NPR on Code Red Protest: 'They're Happy to Tell You, They're the Right-Wing Mob, Several Hundred' Strong

National Public Radio covered the "Code Red" protests against liberal health "reform" plans on Tuesday night’s All Things Considered newscast, but the tone wasn’t loaded with respect. Correspondent Andrea Seabrook, the same reporter who recently bowed before Michelle Obama on NPR as "the perfect mix of personable and formal, poise and personality," played up a dorks-with-pitchforks angle for conservative protesters.

Seabrook found a man with a papier-mache pitchfork and torch and sneered: "They're happy to tell you they're the right-wing mob, several hundred people gathered to listen to their favorite conservative lawmakers."

Several hundred? NPR’s estimate was way below a report from Politico, which estimated attendance as "several thousand." Seabrook concluded with brio that the protesters wanted to "shove the entire health care bill off a cliff." Here’s how it sounded:

MELISSA BLOCK, host: While Democrats continue their efforts today to find consensus on health care, some conservatives gathered in a park outside the capitol to protest. Anti-tax groups from the tea party movement brought in demonstrators to attempt to block the process. NPR's Andrea Seabrook reports on the vocal opposition.

ANDREA SEABROOK: Today, the Republican National Committee released a new radio ad featuring RNC Chairman Michael Steele.

STEELE: The Democrats are accusing us Republicans of trying to delay and stonewall their government takeover of health care. You know what? They're finally right.

SEABROOK: It shows that as supporters of the health care overhaul are working on the end game, so is the opposition.

Mr. STEELE (in ad): This is our last chance to stop them. Contact your senators. Make Washington listen to you.

SEABROOK: And the opposition is mobilizing.

Mr. DOUG BARKER: (Singing) Na, na, na, na, na, na, na, na, hey, hey, hey, goodbye.

SEABROOK: This is Doug Barker of Chester, Virginia. He stands in a park across the street from the U.S. Capitol holding up two papier-mache props.

Mr. BARKER: I have a pitchfork and a torch because I'm ready to throw these guys out of office, me and all these people right here.

SEABROOK: They're happy to tell you they're the right-wing mob, several hundred people gathered to listen to their favorite conservative lawmakers like Congresswoman Michelle Bachmann of Minnesota.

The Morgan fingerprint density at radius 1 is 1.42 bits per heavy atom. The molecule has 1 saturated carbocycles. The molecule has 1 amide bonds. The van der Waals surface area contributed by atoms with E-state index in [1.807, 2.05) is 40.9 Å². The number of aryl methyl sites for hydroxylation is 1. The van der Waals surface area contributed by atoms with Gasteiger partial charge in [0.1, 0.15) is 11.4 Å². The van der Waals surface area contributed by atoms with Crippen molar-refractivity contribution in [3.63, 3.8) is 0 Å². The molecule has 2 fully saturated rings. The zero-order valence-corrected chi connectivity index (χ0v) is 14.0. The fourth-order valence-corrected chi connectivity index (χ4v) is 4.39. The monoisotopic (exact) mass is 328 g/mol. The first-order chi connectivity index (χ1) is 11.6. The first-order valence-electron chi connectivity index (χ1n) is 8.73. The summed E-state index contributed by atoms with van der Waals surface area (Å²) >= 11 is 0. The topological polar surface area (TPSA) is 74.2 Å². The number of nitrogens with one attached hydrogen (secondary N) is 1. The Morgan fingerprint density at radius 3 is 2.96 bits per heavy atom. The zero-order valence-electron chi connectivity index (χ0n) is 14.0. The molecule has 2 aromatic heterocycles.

BACHMANN: You came before and you came again. I guess they must be deaf; they can't hear you. (Applause)

SEABROOK: And Oklahoma Republican Senator Tom Coburn.

COBURN: The health care bill isn't about health care. The health care bill is about government control. The health care bill is about eliminating the liberty and freedom to choose what is best for you and your family.

The "few dozen" people scared up by outside the White House drew no label from Seabrook. They were only opposed to "conservative Democrats" delaying the bill:

SEABROOK: Now, down Pennsylvania Avenue, at the White House, there were demonstrators, too, a few dozen who came out to support the health care bill and protest the conservative Democrats they say are holding it up. But the protest at the Capitol was bigger and had more theater to it.

Mr. WILLIAM TEMPLE: You know, we fought the British over a three percent tea tax. We might as well bring the British back. I'll take the three percent tea tax any day now.

SEABROOK: This is not a British man but an American re-enactor dressed head to toe in Revolutionary costume.

Mr. TEMPLE: Well, I'm William Temple, and I'm from Brunswick, Georgia, from the colony down there, and we've been fighting the British and driving them out.

SEABROOK: Temple shakes his tricorner hat and points at the Capitol dome behind him.

Mr. TEMPLE: Well, it's 1776 all over again, and now, we got a House of Lords right up here. So, the 2010 elections are key for us. People are fed up. They've had enough of big government, and so you're seeing a sea change in this country like it hasn't been.

SEABROOK: So as the lawmakers inside the Capitol make a last push negotiating a bill, protesters outside are also making a last push: trying to shove the entire health care bill off a cliff. Andrea Seabrook, NPR News, The Capitol.

Overall, that was quite a few conservative voices, even if the reporter signaled her disdain for them. In a separate story, NPR reporter David Welna reported on how "a few dozen protesters organized by condemned Lieberman's hardball tactics." There was no liberal label here either.

PROTESTERS: Don't let Lieberman hijack health care. Don't let Lieberman hijack health care...

WELNA: Protester Donna Magee (ph) of Bethesda, Maryland, said Lieberman was acting solely on the interest of the big health insurance firms based in Connecticut.

MAGEE: I voted for him when he ran as vice president. And now he is completely turned the other way and is against all the things that we want.

Welna did mention the "liberal website" was campaigning against Mrs. Lieberman’s breast-cancer work. That's a very mild adjective for those radicals.

NPR All Things Considered Andrea Seabrook David Welna Michele Bachmann
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